Trump’s new economics director is a climate denier who thinks animals can ‘snuggle’ under pipelines

Larry Kudlow, a CNBC host, has a history of serious climate science denial.

Larry Kudlow, a CNBC commentator, speaks about the economy during a panel discussion at the Heritage Foundation on December 18, 2014 in Washington, DC. (CREDIT: SAUL LOEB/AFP/Getty Images)
Larry Kudlow, a CNBC commentator, speaks about the economy during a panel discussion at the Heritage Foundation on December 18, 2014 in Washington, DC. (CREDIT: SAUL LOEB/AFP/Getty Images)

President Donald Trump has officially named CNBC host Larry Kudlow as the new director of the National Economic Council, adding yet another climate science denier to the White House.

Kudlow, who replaces Gary Cohn after the latter resigned over Trump’s steel tariffs, has for years used his position as a CNBC host to spread misinformation and cast doubt on the scientific consensus on climate change.

As director of the National Economic Council, Kudlow will have a sizable influence on U.S. economic policy, including issues related to energy as well as domestic and international climate policies. Cohn, in his tenure as director, worked to keep the Trump administration from leaving the Paris climate agreement. Kudlow, with his history of climate denial, is unlikely to be similarly concerned with climate action.

In 2008, in a column in opposition to the cap-and-trade bill that was then working its way through Congress, Kudlow suggested that “a bunch of scientists … don’t think we have a global-warming problem at all” and suggested that solar warming could be responsible for an increase in global temperatures.


And Kudlow’s climate misinformation is merely part of a larger trend within CNBC. A 2013 study from Media Matters found that CNBC misrepresented climate science in more than half of its segments on the subject, including many segments that completely denied that manmade climate change was occurring.

In a 2013 segment on CNBC, Kudlow suggested that the controversial Keystone XL pipeline — which Trump has attempted to revive through executive order — would benefit animals because they could “snuggle” under the pipeline for warmth. The Department of Interior, in its environmental review of the project, did not agree with Kudlow’s assessment, finding that the pipeline would cause “permanent threats to wildlife” including habitat fragmentation and species displacement.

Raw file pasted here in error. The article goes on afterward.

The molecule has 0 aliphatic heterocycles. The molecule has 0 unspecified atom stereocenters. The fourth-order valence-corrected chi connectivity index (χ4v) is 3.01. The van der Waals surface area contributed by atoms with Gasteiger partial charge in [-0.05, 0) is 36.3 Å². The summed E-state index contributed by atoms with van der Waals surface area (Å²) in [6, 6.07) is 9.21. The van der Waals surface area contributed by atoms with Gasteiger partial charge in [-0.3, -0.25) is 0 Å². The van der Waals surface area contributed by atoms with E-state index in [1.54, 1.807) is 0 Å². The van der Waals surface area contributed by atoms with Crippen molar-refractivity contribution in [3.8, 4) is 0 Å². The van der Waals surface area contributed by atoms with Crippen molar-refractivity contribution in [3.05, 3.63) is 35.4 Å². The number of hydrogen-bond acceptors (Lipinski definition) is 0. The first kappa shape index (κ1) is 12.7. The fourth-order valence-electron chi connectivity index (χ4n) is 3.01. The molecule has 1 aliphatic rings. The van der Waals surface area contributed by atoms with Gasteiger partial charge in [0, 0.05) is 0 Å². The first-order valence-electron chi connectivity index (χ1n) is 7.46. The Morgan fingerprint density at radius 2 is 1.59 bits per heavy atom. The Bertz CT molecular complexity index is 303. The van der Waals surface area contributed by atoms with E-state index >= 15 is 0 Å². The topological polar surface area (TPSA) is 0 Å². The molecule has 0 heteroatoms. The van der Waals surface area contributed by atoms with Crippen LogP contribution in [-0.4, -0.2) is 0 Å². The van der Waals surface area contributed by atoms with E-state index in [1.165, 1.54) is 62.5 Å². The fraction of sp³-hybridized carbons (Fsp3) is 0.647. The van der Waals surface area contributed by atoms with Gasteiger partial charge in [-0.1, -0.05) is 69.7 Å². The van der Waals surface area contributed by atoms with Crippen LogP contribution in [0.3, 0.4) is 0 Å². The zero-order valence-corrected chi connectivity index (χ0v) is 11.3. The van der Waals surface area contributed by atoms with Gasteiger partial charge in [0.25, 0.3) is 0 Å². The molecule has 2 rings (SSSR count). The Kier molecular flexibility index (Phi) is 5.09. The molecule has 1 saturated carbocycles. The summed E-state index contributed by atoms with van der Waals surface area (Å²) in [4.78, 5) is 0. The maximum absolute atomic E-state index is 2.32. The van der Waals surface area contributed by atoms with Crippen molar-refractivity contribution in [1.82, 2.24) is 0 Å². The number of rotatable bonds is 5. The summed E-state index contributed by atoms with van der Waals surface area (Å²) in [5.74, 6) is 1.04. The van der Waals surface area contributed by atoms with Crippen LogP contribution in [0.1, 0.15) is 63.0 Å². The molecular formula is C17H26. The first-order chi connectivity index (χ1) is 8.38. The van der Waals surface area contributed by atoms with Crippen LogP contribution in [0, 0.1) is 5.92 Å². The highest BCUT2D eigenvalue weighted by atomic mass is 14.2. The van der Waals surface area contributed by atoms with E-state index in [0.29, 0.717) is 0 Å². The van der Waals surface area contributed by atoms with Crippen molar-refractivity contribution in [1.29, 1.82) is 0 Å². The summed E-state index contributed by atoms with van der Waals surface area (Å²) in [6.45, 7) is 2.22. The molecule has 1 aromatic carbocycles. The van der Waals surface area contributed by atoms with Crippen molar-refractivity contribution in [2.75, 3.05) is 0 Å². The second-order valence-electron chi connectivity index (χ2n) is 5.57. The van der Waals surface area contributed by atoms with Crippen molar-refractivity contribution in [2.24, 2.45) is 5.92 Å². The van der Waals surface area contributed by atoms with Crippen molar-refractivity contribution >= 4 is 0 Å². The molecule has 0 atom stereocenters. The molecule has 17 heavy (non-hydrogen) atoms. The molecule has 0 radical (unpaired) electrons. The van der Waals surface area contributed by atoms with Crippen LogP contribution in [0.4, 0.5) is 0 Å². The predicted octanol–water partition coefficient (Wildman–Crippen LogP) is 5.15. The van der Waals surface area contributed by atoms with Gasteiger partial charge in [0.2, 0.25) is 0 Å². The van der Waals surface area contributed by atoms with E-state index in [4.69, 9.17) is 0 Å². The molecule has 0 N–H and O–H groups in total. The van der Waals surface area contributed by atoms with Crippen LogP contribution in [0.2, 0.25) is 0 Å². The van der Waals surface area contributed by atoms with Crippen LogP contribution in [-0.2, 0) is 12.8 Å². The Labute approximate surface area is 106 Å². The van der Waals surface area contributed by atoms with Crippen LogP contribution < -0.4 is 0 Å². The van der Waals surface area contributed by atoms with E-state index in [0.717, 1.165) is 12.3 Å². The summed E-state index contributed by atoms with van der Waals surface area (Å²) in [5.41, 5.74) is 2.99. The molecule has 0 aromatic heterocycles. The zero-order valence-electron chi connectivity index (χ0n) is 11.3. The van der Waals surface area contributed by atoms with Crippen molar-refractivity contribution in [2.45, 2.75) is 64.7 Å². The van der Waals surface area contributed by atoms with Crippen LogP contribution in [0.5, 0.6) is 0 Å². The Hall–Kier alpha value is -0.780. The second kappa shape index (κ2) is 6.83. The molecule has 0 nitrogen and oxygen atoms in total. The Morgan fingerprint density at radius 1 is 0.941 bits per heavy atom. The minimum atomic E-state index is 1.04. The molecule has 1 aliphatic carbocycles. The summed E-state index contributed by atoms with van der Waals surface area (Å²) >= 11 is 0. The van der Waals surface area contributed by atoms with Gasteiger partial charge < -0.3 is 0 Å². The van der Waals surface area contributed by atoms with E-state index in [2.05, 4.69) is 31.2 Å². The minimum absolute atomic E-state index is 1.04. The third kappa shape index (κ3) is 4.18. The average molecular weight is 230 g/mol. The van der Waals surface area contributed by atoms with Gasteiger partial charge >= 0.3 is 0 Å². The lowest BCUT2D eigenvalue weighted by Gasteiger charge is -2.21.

Kudlow was also a vocal critic of the Paris climate agreement, which Trump announced the United States would be pulling out of in June of 2017. Kudlow applauded Trump’s decision, arguing that the agreement represented “a war on fossil fuels.”

In joining the administration, Kudlow will find ample support for his fringe views on climate — as president, Trump has made a habit of surrounding himself with climate deniers, both in high-level White House positions and within his cabinet.


EPA Administrator Scott Pruitt has argued that human activity is not the primary contributor to climate change, while Secretary of Energy Rick Perry has cast doubt on whether carbon dioxide is “the primary control knob” for global temperature rise. Interior Secretary Ryan Zinke has repeatedly said that climate science isn’t settled, despite the fact that 97 percent of actively publishing climate scientists agree that climate change is both happening and a result of human activity.

And of course, Trump himself denies climate science, calling the phenomenon a hoax “created by and for the Chinese in order to make U.S. manufacturing non-competitive.” In December, Trump used record-cold temperatures along the East Coast to suggest that climate change wasn’t real, tweeting “perhaps we could use a little bit of that good old Global Warming that our Country, but not other countries, was going to pay TRILLIONS OF DOLLARS to protect against. Bundle up!”